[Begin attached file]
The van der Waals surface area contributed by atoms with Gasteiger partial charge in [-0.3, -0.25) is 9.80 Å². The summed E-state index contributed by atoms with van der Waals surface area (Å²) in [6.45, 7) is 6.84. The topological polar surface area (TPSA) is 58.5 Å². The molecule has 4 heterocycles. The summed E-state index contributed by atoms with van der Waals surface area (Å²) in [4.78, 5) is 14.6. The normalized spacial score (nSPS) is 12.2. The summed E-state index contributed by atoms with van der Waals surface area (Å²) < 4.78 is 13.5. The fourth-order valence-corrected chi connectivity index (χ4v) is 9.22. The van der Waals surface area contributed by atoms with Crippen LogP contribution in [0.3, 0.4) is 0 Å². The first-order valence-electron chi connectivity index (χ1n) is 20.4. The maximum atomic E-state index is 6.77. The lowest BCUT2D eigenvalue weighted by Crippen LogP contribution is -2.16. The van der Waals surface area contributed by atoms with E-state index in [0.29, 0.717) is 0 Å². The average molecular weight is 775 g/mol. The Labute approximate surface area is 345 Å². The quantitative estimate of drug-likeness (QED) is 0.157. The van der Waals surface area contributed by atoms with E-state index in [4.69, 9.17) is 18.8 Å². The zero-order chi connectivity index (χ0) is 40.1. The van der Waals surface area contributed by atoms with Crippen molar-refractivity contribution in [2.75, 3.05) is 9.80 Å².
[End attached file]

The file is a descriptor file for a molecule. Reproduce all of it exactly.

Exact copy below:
The van der Waals surface area contributed by atoms with Gasteiger partial charge in [-0.3, -0.25) is 9.80 Å². The summed E-state index contributed by atoms with van der Waals surface area (Å²) in [6.45, 7) is 6.84. The topological polar surface area (TPSA) is 58.5 Å². The molecule has 4 heterocycles. The summed E-state index contributed by atoms with van der Waals surface area (Å²) in [4.78, 5) is 14.6. The normalized spacial score (nSPS) is 12.2. The summed E-state index contributed by atoms with van der Waals surface area (Å²) < 4.78 is 13.5. The fourth-order valence-corrected chi connectivity index (χ4v) is 9.22. The van der Waals surface area contributed by atoms with Crippen LogP contribution in [0.3, 0.4) is 0 Å². The first-order valence-electron chi connectivity index (χ1n) is 20.4. The maximum atomic E-state index is 6.77. The lowest BCUT2D eigenvalue weighted by Crippen LogP contribution is -2.16. The van der Waals surface area contributed by atoms with E-state index in [0.29, 0.717) is 0 Å². The average molecular weight is 775 g/mol. The Labute approximate surface area is 345 Å². The quantitative estimate of drug-likeness (QED) is 0.157. The van der Waals surface area contributed by atoms with E-state index in [4.69, 9.17) is 18.8 Å². The zero-order chi connectivity index (χ0) is 40.1. The van der Waals surface area contributed by atoms with Crippen molar-refractivity contribution in [2.75, 3.05) is 9.80 Å².